Helping Your Teen Through the Pandemic

Being a teen in ordinary times comes with its fair share of stressors, insecurities and uncertainties. Then, you throw in a global pandemic, and  life for a teen can become very complicated.  All that they have known and relied upon has shifted and they may be left feeling, anxious, fearful or depressed.

“The Impact of the Covid-19 Pandemic on Adolescents”. “One thing that is really important for adults to remember is to allow their kids to grieve over their losses…their grief over what they are experiencing- or not getting to experience is real and parents need to give them time to process it” (Marshall, 2020).

If you are the parent/friend/guardian of a teen and recognize signs of new or unusual distress, there are ways you can help.

  1. Talk to them

This sounds obvious, but sometimes with the rush of daily life and our own lists of issues, we may forget to sit down and really get in touch with what is going on in their lives. Ask them questions. How are you feeling about virtual school? Are you keeping in touch with your friends? Do you ever feel overwhelmed by what is going on in the world? You may be surprised with their answers and observations. Getting them to voice their feelings can help. Encourage their expression.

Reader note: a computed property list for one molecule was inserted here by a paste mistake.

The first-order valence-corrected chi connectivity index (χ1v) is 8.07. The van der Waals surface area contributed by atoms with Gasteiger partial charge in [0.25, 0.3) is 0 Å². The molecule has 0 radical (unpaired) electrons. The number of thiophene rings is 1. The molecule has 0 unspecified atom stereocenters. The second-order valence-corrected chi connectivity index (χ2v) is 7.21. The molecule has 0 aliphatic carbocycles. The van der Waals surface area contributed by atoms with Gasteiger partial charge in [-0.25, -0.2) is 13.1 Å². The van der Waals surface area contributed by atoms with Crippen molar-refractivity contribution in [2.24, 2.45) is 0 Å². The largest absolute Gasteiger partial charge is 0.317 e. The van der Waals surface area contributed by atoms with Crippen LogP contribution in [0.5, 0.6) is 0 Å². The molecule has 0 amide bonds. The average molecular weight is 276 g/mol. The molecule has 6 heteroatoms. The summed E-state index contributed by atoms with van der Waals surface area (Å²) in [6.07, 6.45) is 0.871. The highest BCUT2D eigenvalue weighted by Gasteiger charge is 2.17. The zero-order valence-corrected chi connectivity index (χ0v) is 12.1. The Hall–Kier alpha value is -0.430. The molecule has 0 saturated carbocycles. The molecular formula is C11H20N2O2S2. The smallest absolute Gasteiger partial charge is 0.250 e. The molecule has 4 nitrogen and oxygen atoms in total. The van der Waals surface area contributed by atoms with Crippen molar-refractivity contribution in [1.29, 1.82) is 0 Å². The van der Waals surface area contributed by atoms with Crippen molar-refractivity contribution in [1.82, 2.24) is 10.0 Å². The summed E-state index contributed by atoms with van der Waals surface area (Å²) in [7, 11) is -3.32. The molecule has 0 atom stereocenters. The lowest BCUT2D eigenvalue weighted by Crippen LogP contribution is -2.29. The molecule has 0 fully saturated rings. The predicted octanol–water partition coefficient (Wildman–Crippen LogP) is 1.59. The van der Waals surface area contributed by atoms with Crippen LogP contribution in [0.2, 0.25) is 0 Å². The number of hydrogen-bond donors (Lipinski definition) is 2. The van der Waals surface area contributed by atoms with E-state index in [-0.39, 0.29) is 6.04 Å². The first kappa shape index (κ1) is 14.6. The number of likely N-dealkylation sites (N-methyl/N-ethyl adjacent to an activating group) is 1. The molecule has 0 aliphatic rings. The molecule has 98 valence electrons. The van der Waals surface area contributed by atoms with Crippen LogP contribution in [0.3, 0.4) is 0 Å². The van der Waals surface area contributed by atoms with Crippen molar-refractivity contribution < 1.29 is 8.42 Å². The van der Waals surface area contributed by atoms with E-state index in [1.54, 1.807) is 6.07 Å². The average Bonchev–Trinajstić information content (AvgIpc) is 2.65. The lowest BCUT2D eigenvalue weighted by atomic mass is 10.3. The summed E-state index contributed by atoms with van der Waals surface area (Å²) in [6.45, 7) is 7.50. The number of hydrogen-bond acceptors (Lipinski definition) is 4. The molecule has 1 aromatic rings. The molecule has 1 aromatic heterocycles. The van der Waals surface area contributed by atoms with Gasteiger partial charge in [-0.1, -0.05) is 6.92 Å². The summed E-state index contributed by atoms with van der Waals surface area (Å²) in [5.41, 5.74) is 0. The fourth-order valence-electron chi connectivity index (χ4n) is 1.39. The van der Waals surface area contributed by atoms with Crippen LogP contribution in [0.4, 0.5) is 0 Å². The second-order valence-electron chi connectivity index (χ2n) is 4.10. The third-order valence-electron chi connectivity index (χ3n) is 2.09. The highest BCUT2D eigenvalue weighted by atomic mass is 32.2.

1. Validate their Feelings

What your teen is feeling is legitimate and sometimes they just want to be heard and understood. Acknowledge  what they are feeling/experiencing and reassure them that it is okay to feel afraid, sad, angry or anxious. They are missing out on many life experiences and they feel that loss very deeply.

  1. Positive Screen Time

Due to the pandemic, most kids right now are spending hours and hours a day on Zoom, staring at their computers while “in school”. A break from their screens is important. Teens use their devices to connect socially with their friends, to do homework, and to contact teachers, so completely walking away from their devices is almost impossible right now. The right type of screen time is what’s important. Scrolling mindlessly through social media is not as beneficial as connecting with friends on social media.

  1. Be Alert for any major changes in behavior

If you feel that your teen’s behavior just isn’t right, it may be a good idea to reach out to a mental health care provider. Your teen may benefit from talking to a professional and learning to develop methods for navigating this difficult time. At Life Focus Center, we are here to help.